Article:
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10 Malaysian Rice Dishes that You Must Try in Malaysia

Rice is the staple food in most Asian countries. But who knew that there were so many different ways to cook it to make completely unique dishes? Check out these 10 different types of rice dishes you can find (and must try) in Malaysia.

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1. Nasi Lemak

Nasi lemak. Credit: Mw12310 / Wikimedia Commons

Arguably the most popular dish in Malaysia, nasi lemak is rice cooked in coconut milk, and served with sambal (chili paste), fried anchovies, peanuts, boiled egg, and cucumber slices. Those are the essential accompaniments to this dish, but you can also add on chicken, beef, or any other sides you prefer.

We usually have it for breakfast. Yah, ’cause we crazy like that.

The breakfast version is smaller in portion, and is often wrapped in banana leaves and laminated paper. It can be found in almost any cafe, restaurant, and street vendor in the morning. But now it’s also available on the menus of fancy restaurants — to be eaten at any time of the day (or night).

2. Nasi Kerabu

Nasi kerabu. Credit: Misaochan2 / Wikimedia Commons

Nasi kerabu can easily be recognized by its quirky blue color. The blue tinge comes from butterfly pea flowers that are boiled together with the rice. It’s done only for aesthetic purpose and doesn’t change the taste or smell of the rice.

Nasi kerabu is typically served with raw vegetables such as finely shredded cabbage, long beans, and bean sprouts, tossed with grated coconuts and fresh herbs. Other sides may include salted eggs, sambal, stuffed green chilis, fermented fish paste, and fish crackers. It also goes very well with ayam percik (roasted chicken with a thick coating of coconut-based gravy). Very popular in the east coast of Peninsular Malaysia.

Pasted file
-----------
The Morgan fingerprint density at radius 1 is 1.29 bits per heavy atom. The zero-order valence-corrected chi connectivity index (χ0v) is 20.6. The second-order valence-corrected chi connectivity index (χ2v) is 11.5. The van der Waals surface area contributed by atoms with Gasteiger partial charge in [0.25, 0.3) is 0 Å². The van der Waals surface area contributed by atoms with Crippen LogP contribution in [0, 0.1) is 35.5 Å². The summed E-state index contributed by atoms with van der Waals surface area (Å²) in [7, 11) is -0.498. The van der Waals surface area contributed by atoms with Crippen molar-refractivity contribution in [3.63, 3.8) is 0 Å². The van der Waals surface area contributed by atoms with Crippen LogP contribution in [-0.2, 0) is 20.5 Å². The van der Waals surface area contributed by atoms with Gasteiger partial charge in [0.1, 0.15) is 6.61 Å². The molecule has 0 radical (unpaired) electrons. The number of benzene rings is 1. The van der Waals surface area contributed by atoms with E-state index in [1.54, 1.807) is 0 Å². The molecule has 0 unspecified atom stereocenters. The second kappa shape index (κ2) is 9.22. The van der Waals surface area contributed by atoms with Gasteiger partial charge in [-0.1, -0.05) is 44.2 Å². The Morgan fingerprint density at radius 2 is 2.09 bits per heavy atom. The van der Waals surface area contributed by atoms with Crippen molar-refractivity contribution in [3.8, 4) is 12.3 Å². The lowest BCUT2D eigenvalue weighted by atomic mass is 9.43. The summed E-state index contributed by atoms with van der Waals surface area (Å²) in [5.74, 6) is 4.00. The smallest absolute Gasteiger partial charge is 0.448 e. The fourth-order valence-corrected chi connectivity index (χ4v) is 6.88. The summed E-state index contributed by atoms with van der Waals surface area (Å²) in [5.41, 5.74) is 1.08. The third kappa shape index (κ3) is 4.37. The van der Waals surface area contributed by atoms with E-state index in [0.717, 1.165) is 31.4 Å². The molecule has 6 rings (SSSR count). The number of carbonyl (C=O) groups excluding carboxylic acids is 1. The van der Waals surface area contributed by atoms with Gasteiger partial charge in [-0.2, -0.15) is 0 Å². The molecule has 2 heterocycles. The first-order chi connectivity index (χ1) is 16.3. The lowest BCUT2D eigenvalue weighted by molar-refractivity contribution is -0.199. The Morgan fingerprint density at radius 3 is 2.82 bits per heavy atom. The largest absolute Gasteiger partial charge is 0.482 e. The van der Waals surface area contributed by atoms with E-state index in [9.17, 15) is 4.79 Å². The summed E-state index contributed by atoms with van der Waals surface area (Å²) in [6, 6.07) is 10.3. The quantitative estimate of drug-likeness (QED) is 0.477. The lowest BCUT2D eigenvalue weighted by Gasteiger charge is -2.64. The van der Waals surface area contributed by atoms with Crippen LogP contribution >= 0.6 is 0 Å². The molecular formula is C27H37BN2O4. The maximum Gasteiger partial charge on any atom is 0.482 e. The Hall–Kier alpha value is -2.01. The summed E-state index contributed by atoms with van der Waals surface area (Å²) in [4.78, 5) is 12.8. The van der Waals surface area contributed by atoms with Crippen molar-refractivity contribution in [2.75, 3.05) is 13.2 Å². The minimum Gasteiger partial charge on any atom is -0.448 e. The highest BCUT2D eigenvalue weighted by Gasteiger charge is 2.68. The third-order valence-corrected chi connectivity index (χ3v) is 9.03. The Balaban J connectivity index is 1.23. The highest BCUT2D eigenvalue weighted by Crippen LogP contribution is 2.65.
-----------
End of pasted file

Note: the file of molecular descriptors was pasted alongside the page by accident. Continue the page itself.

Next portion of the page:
3. Nasi Dagang

Nasi dagang. Credit: Amirudin Mohd Zani / Wikimedia Commons

Like nasi kerabu, nasi dagang is also popular in the east coast of Peninsular Malaysia, particularly in the states called Kelantan and Terengganu. It is made from husked red rice (or the combination of jasmine and glutinous white rice) that is steamed in coconut milk.

Nasi dagang is usually accompanied by spicy fish curry, acar (pickled vegetables), hard-boiled eggs, sambal, and fish crackers.

Commonly served for breakfast.

4. Nasi Kandar

Nasi kandar. Credit: eightysixx / Wikimedia Commons

Nasi kandar is a dish that is often associated with Penang and the Indian Muslim community. Essentially, it’s just white rice with a simple combination of vegetables, meats, and curries, but it’s a comfort food for many. And these people are willing to make the journey to Penang just to find the best nasi kandar.

In the old days, the vendors would go around carrying the rice and its condiments in a basket attached to a long pole (kandar) that they put over their shoulders — hence the name.

5. Nasi Minyak

Nasi minyak. Credit: Azilaahmat / Wikimedia Commons

Literally meaning ‘oil rice’, nasi minyak is a dish that is usually only served at Malay weddings or special occasions. You’d have to be very lucky to get ahold of this — it’s almost never sold in restaurants.

The rice is cooked with ghee oil or clarified butter, sauteed onion and an assortment of spices and stock to give it that special taste and aroma. It is commonly paired with acar, spicy tomato chicken, and beef rendang.